Archive for the ‘Photo Trek’ category

Photographic training update – mini blog post

January 25, 2011

Just updated my photography training calendar with some new Photo Treks at Buscot Park near Faringdon. 

You can get more info and book your place here.

"Buscot Park Tulips" by Derek Gale

See you soon!

Cheers,

Derek                                 www.galephotography.co.uk

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Calling all Trekkies: the story continues…

August 18, 2010

Once again I’m pleased to report a successful Photo Trek at Buscot Park.  It was last weekend and we had a “full house”.  These photographic training events are great fun, and Buscot Park is a perfect venue for them.  The group was terrific, with a wide range of photographic experience, and equipment ranging from a digital compact camera, to a digital SLR and lots of lenses.  I assigned everyone their afternoon’s photographic projects, and we were off. 

"Buscot swirl" by Derek Gale

Once again, we started under the trees near the garden entrance.  The exercise we do here is great for breaking the ice.  It gets everyone off the “Fully Automatic” setting, and shows them the freedom that digital cameras give you.  The rapid camera movement I’ve used here made for a fabulous off-centre swirl.  

"Buscot garden entrance" by Derek Gale

It has to be said that the weather at this Buscot Park Photo Trek wasn’t as good as it has been previously.  The relatively bright sky made the exposure compensation exercise even more important.  With this image of the garden entrance I tried to get as little of the sky in the shot as possible.  Even though I did that, I had to use some positive Exposure Compensation to get the details right in the stonework.  

"Dramatic Buscot sky" by Derek Gale

Moving through to the walled garden, the sky was looking very threatening.  It was great for photography, as the light was changing all the time.  We had a really good discussion about exposure, and one delegate was dressed perfectly, in white and black, to demonstrate the fact that meters always want to turn things mid-grey. 

"Buscot Trekkies" by Derek Gale

The delegates loved the terracotta warriors.   The sun came out as we reached them and it gave a really good range of light angles on the faces of the warriors.  They are very easy to photograph; they don’t move and never get bored with modelling! 

"Dramatic Buscot House" by Derek Gale

The clouds got even more threatening as we reached the house itself.  The angling sunlight across the front of the house, with the dark rainclouds behind, made for a stunning image.  There was an almost machine gun sound of shutters firing, and then, as quickly as it had come out, the sun went in.  You must always take your photographic chances…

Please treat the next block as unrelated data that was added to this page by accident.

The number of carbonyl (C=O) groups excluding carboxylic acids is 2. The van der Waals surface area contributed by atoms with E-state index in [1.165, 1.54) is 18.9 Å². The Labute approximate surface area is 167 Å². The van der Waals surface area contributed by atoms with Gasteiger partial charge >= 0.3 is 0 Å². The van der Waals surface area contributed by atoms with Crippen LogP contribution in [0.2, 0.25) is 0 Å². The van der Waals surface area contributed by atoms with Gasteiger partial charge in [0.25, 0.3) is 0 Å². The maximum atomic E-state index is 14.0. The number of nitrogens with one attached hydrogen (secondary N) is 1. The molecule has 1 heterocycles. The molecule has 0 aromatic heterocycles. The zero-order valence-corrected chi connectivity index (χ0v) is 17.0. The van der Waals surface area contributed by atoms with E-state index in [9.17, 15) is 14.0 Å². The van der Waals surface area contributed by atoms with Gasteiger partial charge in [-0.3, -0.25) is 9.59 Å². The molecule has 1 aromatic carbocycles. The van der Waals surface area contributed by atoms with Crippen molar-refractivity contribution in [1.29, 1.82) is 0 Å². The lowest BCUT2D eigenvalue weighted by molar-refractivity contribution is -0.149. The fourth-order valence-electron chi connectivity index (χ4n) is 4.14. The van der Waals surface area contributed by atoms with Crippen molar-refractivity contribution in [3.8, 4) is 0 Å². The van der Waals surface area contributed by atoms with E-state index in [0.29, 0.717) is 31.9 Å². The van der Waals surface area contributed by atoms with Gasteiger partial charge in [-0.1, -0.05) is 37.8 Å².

…and then it rained.  Luckily it was nearly the end of the Trek, so we sheltered under a handy tree and looked at everyone’s project images.  There were some stunning shots, and everyone had produced something they were pleased with. 

"Rainy Buscot water garden" by Derek Gale

A quick look back down the famous water garden, and another Buscot Photo Trek was over.  It was our last Trek there for this year, but we hope to run some more next year, so keep checking our website for details, or sign up to our e-mail newsletter and we’ll keep you informed. 

Cheers, 

Derek 

www.galephotography.co.uk

Calling all Trekkies – once again

July 15, 2010

It was easy to choose a subject for this week’s blog post; last week’s Photo Trek at Buscot Park.  We were at Buscot Park near Faringdon again, courtesy of Lord Faringdon, and it all came together very well.  The weather, the location, and most importantly the Trek delegates, were excellent.  They had a wide range of camera types, and a wide range of photographic experience.  

"Wobbly glass abstract" by Derek Gale

Just before the Trek started I found a nice bit of wobbly glass and took an abstract image with my trusty Panasonic Lumix FX-500.  To find out where it was taken you’ll have to visit Buscot Park for yourselves. 

We started our Photo Trek near the Ticket Office, assigned the delegates their photographic projects for the afternoon, and moved on to a clump of trees nearby.  Even on a bright sunny day like last Saturday it’s a great place to learn about the use of long shutter speeds and camera movement.  It’s also chance for the delegates to gain the confidence to move the camera off the fully automatic settings.  We had great fun with camera movement, subject movement and combining them with flash. 

"Invisible arms" by Derek Gale

Here’s one of the delegates with invisible arms!  It was taken with a long shutter speed as he was waving his arms up and down.  There’s a little pop of flash as well to give some light in his eyes.